Although domesticity strays a little from my investigation into Medieval motherhood, especially since in my mind it emphasizes the role of the wife in relationship to the family as a whole not just a woman's responsibility as a mother, I encountered some interesting facets of Medieval domesticity that I would like to share with you.
- The architecture of the early Medieval home (twelfth and thirteenth centuries) was strongly influenced by religious and secular views of the Eucharist, placing the usage of the buttery (a room for storing wine and liquor) and the pantry (a room whose usage is so elevated that its name is changed to a spence to reflect the importance of bread) parallel to that of the grand hall. The grand hall, aptly named, was arranged in such symmetry that it could be folded along its longest wall and form a perfect mirror image of itself. The bread and wine held such honor that each room (buttery and spence) had its own overseer, positions of reverence within the domestic structure. These architectural and social indulgences indicated more than just your wealth; they indicated the order and behavior of your domicile.
- If you have seen Macbeth or The Tudors or The Lion in Winter, to name a few, you have seen an image of a grand hall similar to those found in Medieval homes. The hall itself is not the element of the architecture that interests me. I am intrigued by the emphasis placed on the buttery and the spence. When shopping for a home today, many people notice the structure of the kitchen, and with that consider storage for all their kitchen items, but I think it is safe to say that most people do not place as much emphasis on pantry spaces as our Medieval counterparts. And the idea that the bread and the wine were to be stored in separate areas, each with a separate person to oversee its contents, is enthralling. (A side note, the 'snack bar' located in the basement of each residential college here at Yale is called 'the buttery.') I understand the sacred association of them, but I do not think Jesus intended for building plans to be drawn around The Last Supper. (And I wonder if Hogwarts stores these items in separate rooms. Blasphemous thought, I know.) Based upon these practices of organization and management of the buttery and spence, I am much more domestic than I think. My spence is rigidly organized; my spence organizing skills are so honed that I organize my mom's spence every time I get a chance. Yep, I'm a real Harriet Beecher Stowe. (I bet you didn't know that Beecher Stowe was America's original Martha Stewart. She published The American Woman's Home: Principal's of Domestic Science in 1869.)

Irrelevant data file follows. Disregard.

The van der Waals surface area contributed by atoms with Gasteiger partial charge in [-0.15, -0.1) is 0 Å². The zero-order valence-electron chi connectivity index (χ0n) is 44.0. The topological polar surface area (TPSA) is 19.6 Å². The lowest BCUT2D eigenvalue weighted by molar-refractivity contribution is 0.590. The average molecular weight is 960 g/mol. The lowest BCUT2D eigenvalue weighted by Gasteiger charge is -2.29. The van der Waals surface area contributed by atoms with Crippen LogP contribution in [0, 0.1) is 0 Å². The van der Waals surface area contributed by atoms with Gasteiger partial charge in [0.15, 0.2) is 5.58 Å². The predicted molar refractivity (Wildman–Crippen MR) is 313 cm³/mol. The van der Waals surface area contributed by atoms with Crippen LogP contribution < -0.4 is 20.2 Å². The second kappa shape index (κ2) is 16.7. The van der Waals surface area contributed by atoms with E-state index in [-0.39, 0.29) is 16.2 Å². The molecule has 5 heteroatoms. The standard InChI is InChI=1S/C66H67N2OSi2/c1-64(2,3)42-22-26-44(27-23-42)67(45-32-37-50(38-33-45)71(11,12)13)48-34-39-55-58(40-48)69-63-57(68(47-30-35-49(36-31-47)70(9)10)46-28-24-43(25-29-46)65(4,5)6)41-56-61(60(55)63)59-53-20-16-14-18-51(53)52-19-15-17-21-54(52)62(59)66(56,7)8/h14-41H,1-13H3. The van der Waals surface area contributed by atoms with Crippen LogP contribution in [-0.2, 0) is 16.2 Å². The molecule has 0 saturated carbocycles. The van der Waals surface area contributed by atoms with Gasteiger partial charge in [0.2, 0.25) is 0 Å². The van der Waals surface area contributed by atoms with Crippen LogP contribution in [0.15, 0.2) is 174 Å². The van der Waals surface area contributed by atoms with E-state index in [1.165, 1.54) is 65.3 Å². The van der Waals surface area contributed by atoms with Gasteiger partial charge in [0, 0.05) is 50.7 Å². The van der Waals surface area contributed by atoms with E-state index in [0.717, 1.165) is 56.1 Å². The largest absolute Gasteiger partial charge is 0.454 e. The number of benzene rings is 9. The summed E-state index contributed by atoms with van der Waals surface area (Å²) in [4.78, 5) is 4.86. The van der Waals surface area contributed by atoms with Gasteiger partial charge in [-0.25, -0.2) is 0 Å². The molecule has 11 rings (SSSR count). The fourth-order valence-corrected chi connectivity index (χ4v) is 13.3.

- The Virgin Mary, who was pregnant at the time, traveled to see her cousin Elizabeth, who was also pregnant. The reunion of these women and the events of their visit establish a precedence of sorts for every family visit since that time. The Visitation, as it is fondly called, supposedly influences women like Margery Kempe and Birgitta of Sweden (among countless others) to make frequent visits to family, primarily based upon religious duty and devotion, in which fellowship (much like communion) is highly regarded.
- While I find it a bit of a stretch to accredit Mary with establishing the idea of family gatherings, it does make her more approachable and real. (I've always found her a little intimidating because of the whole "I gave birth to Christ" thing.) Her concern for her cousin led her to travel at a time when she probably should have just remained at home, relaxing in the recliner (its BC equivalent anyway). But family is about sacrifice and Mary demonstrates this during the Visitation. I'm not sure if I buy it completely, but it at least gives purpose to the hours of therapy that follow a long weekend with the family. (Hours is a bit of an exaggeration, but you know what I mean.)
Above is an image of The Visitation from Bean Book of Hours, Manuscript 2, Folio 521.
Source: Kowaleski, M. and Goldberg, P. Medieval Domesticity. Cambridge University Press. New York, 2008.